Though I do not agree 100% with your position, you have made some good points, Ken and I think I might need to tweak my mindset.
This - "The only decision you have to make is whether you want to help the fallen climber out. " - is a good point but almost everyone's impulse is to help a victim out. Acting against this impulse might weigh heavily on one's conscience, especially if the victim dies from his/her injuries. If I had helped, might his/her life been saved?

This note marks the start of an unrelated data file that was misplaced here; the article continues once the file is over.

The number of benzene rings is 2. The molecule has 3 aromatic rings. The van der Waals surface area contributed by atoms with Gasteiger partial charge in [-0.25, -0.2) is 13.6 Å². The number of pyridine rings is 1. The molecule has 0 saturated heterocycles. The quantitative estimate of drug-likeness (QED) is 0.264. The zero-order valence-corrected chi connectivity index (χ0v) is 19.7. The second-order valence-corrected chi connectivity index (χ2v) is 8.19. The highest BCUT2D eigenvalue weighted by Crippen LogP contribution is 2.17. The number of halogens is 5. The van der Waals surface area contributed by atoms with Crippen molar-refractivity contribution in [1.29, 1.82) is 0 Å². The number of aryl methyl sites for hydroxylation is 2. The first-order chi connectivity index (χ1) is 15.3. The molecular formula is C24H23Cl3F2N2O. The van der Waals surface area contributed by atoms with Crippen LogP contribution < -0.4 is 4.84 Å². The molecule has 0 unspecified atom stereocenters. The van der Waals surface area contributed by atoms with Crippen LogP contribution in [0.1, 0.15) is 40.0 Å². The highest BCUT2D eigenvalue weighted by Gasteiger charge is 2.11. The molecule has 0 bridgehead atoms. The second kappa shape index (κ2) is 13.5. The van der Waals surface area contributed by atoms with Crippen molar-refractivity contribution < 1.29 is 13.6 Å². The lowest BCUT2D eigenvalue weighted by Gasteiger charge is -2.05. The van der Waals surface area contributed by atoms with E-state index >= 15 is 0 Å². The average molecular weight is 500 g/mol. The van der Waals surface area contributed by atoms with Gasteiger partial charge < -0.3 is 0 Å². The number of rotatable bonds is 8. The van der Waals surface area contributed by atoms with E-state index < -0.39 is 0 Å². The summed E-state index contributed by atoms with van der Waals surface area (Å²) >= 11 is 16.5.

Allow me to recount probably the 1st rescue I was involved in; a gumby huffed and puffed up the trail, no gear to speak of, no harness, asked us where the "easy" routes were. We pointed at a 5.7/5.8. He took a look and decided it was not to his liking and decided to solo an uncleaned, slime covered, broken section of the crag instead. We were dumbfounded. Sure enough, about 15 feet up, he slipped and landed loudly on his side. Much moaning ensued so we ran over. It was obvious that there was only injury to his hip and leg. And some light bleeding from scratches and such. Someone ran to get help while we stayed with him to keep him conscious and comfortable. When help arrived, we thought we were going to have a fatality, not of the soloist but one of the helpers who was panting so hard I thought he was either going to have a heart attack, pass out, or both! Long story short, injured guy was taken to the ER (I am sure he recovered from his physical wounds) and our plans for the day were done for. To this day (many, many years later), I pack up as quickly as I can and leave whenever I learn of a soloist climbing nearby. I suppose you could say I have a bad mindset but I did have a formative experience early on.